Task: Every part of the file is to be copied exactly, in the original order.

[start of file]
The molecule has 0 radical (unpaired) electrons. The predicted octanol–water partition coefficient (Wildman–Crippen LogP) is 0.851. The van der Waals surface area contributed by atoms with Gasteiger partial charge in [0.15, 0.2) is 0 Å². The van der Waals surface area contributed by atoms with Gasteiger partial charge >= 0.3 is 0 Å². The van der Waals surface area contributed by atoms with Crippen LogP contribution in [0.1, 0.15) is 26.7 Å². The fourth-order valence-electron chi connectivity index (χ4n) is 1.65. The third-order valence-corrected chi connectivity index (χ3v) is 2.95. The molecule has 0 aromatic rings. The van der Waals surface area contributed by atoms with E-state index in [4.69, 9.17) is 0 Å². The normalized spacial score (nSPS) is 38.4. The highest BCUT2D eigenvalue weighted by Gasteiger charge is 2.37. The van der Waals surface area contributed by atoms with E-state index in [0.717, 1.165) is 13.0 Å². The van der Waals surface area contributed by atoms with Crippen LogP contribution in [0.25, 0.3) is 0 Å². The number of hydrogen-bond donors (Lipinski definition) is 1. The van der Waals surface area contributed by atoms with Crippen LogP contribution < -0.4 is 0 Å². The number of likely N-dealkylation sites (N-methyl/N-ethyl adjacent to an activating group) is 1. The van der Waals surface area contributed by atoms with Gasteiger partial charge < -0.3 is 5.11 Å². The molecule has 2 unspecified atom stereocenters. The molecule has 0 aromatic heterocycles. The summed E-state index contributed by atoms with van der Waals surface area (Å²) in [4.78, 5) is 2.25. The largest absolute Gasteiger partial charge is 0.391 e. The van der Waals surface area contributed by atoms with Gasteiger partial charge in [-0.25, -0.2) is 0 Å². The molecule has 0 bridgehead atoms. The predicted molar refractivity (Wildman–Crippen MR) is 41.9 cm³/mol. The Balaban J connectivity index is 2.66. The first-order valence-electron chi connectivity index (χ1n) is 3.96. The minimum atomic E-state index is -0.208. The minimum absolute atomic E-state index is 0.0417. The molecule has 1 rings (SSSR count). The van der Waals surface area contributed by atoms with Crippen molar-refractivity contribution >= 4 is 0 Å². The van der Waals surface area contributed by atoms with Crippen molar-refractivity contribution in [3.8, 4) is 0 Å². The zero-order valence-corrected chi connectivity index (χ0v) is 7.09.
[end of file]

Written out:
The molecule has 0 radical (unpaired) electrons. The predicted octanol–water partition coefficient (Wildman–Crippen LogP) is 0.851. The van der Waals surface area contributed by atoms with Gasteiger partial charge in [0.15, 0.2) is 0 Å². The van der Waals surface area contributed by atoms with Gasteiger partial charge >= 0.3 is 0 Å². The van der Waals surface area contributed by atoms with Crippen LogP contribution in [0.1, 0.15) is 26.7 Å². The fourth-order valence-electron chi connectivity index (χ4n) is 1.65. The third-order valence-corrected chi connectivity index (χ3v) is 2.95. The molecule has 0 aromatic rings. The van der Waals surface area contributed by atoms with E-state index in [4.69, 9.17) is 0 Å². The normalized spacial score (nSPS) is 38.4. The highest BCUT2D eigenvalue weighted by Gasteiger charge is 2.37. The van der Waals surface area contributed by atoms with E-state index in [0.717, 1.165) is 13.0 Å². The van der Waals surface area contributed by atoms with Crippen LogP contribution in [0.25, 0.3) is 0 Å². The number of hydrogen-bond donors (Lipinski definition) is 1. The van der Waals surface area contributed by atoms with Crippen LogP contribution < -0.4 is 0 Å². The number of likely N-dealkylation sites (N-methyl/N-ethyl adjacent to an activating group) is 1. The van der Waals surface area contributed by atoms with Gasteiger partial charge < -0.3 is 5.11 Å². The molecule has 2 unspecified atom stereocenters. The molecule has 0 aromatic heterocycles. The summed E-state index contributed by atoms with van der Waals surface area (Å²) in [4.78, 5) is 2.25. The largest absolute Gasteiger partial charge is 0.391 e. The van der Waals surface area contributed by atoms with Gasteiger partial charge in [-0.25, -0.2) is 0 Å². The molecule has 0 bridgehead atoms. The predicted molar refractivity (Wildman–Crippen MR) is 41.9 cm³/mol. The Balaban J connectivity index is 2.66. The first-order valence-electron chi connectivity index (χ1n) is 3.96. The minimum atomic E-state index is -0.208. The minimum absolute atomic E-state index is 0.0417. The molecule has 1 rings (SSSR count). The van der Waals surface area contributed by atoms with Crippen molar-refractivity contribution >= 4 is 0 Å². The van der Waals surface area contributed by atoms with Crippen molar-refractivity contribution in [3.8, 4) is 0 Å². The zero-order valence-corrected chi connectivity index (χ0v) is 7.09.